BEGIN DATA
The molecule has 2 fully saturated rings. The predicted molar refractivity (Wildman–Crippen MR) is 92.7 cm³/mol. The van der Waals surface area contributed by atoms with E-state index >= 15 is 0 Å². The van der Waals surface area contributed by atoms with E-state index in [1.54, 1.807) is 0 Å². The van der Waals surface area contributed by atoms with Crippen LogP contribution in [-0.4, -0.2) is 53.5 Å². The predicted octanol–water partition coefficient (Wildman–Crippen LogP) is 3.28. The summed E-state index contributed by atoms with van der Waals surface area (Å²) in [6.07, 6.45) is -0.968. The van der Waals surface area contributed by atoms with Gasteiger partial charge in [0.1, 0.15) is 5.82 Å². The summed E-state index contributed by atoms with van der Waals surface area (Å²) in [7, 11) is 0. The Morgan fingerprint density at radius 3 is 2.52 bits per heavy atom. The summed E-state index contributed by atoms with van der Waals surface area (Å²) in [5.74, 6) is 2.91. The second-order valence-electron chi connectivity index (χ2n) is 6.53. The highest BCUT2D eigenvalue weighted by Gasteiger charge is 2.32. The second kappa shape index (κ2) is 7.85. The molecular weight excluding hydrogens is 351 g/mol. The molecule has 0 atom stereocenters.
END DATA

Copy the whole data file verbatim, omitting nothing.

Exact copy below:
The molecule has 2 fully saturated rings. The predicted molar refractivity (Wildman–Crippen MR) is 92.7 cm³/mol. The van der Waals surface area contributed by atoms with E-state index >= 15 is 0 Å². The van der Waals surface area contributed by atoms with E-state index in [1.54, 1.807) is 0 Å². The van der Waals surface area contributed by atoms with Crippen LogP contribution in [-0.4, -0.2) is 53.5 Å². The predicted octanol–water partition coefficient (Wildman–Crippen LogP) is 3.28. The summed E-state index contributed by atoms with van der Waals surface area (Å²) in [6.07, 6.45) is -0.968. The van der Waals surface area contributed by atoms with Gasteiger partial charge in [0.1, 0.15) is 5.82 Å². The summed E-state index contributed by atoms with van der Waals surface area (Å²) in [7, 11) is 0. The Morgan fingerprint density at radius 3 is 2.52 bits per heavy atom. The summed E-state index contributed by atoms with van der Waals surface area (Å²) in [5.74, 6) is 2.91. The second-order valence-electron chi connectivity index (χ2n) is 6.53. The highest BCUT2D eigenvalue weighted by Gasteiger charge is 2.32. The second kappa shape index (κ2) is 7.85. The molecular weight excluding hydrogens is 351 g/mol. The molecule has 0 atom stereocenters.